In addition to increasing brand awareness, consumers will become more aware of the wide assortment of Piaget products available, and the store will be the launch site for Piaget jewelry in the U.S.
Although he declined to provide figures, Grinberg said Piaget would launch a “substantial” ad campaign for the new store this fall, in addition to the company’s ongoing retail ad campaign.
As reported, fine watch retailer Tourneau is among those expanding their presence. The company is slated to open a 15,000-square-foot store and watchmaking museum in the IBM building at 57th Street and Madison Avenue in April 1997. Tourneau has been in Manhattan for more than 60 years and has four stores in midtown.
“Part of our problem has always been that our stores are too small to tell the complete story of watchmaking and the fine watch industry,” said Anthony D’Ambrosio, executive vice president of Tourneau. “The new store will enable us to educate our clientele of international and national tourists, as well as our local customers about the art, craft and technology of fine watchmaking.”
He said the new store is expected to become a major tourist attraction, offering the latest technology in video walls and touch-screen kiosks, a museum and a library.
As to how three stores in a 10-block radius will affect business, D’Ambrosio said, “In 1990, we expanded from our original store at Madison Avenue and 52nd Street with a second store at Madison and 59th, with no effect on our business. The marketplace for fine watches has unlimited potential. Watch wardrobing isn’t common yet in the U.S., but if you compare U.S. sales of luxury vehicles, suits and other goods, we believe the market has significant growth potential.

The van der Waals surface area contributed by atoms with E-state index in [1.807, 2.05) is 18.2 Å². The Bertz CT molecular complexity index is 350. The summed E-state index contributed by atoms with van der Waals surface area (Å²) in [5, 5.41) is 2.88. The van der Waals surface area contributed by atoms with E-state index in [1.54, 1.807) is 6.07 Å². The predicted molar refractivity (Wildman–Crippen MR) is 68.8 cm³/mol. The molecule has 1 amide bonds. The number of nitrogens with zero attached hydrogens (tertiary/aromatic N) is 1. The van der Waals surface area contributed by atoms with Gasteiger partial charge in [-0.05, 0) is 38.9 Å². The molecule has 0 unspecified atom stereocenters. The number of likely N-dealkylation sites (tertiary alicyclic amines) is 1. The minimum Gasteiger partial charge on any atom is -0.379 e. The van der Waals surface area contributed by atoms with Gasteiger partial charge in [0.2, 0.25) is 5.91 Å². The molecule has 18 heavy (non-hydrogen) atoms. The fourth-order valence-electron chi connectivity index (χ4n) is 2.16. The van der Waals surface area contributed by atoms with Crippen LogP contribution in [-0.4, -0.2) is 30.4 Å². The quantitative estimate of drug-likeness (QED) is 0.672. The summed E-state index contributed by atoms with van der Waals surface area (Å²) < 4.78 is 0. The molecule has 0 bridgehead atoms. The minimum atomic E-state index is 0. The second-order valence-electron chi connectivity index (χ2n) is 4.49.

“Add to that a shopping mecca like 57th Street, with its eclectic mix of retailers from Chanel to Warner Bros., and you have a situation that will benefit the industry as a whole.”
Other accessories makers are expanding their presence here. As reported, Ferragamo is scheduled to open a 14,000-square-foot store this fall on Fifth Avenue, between 52nd and 53rd Streets, which will replace some of its current space in Trump Tower, and Louis Vuitton will more than triple its retail space here when it moves into a 6,200-square-foot-space at 17-21 East 57th St. next year.
Lalique, known primarily for its fine crystal, has returned to its roots and is creating a full accessories line of jewelry, scarves and handbags. That has been a key factor for the company’s planned move from its 700-square-foot shop at 680 Madison Ave., between 61st and 62nd Streets, its home for about six years.
According to Yves Coleon, president of Lalique US, the company is close to completing a deal for roughly 1,500 square feet, which the firm will move into by the end of this year. Coleon would not disclose the location.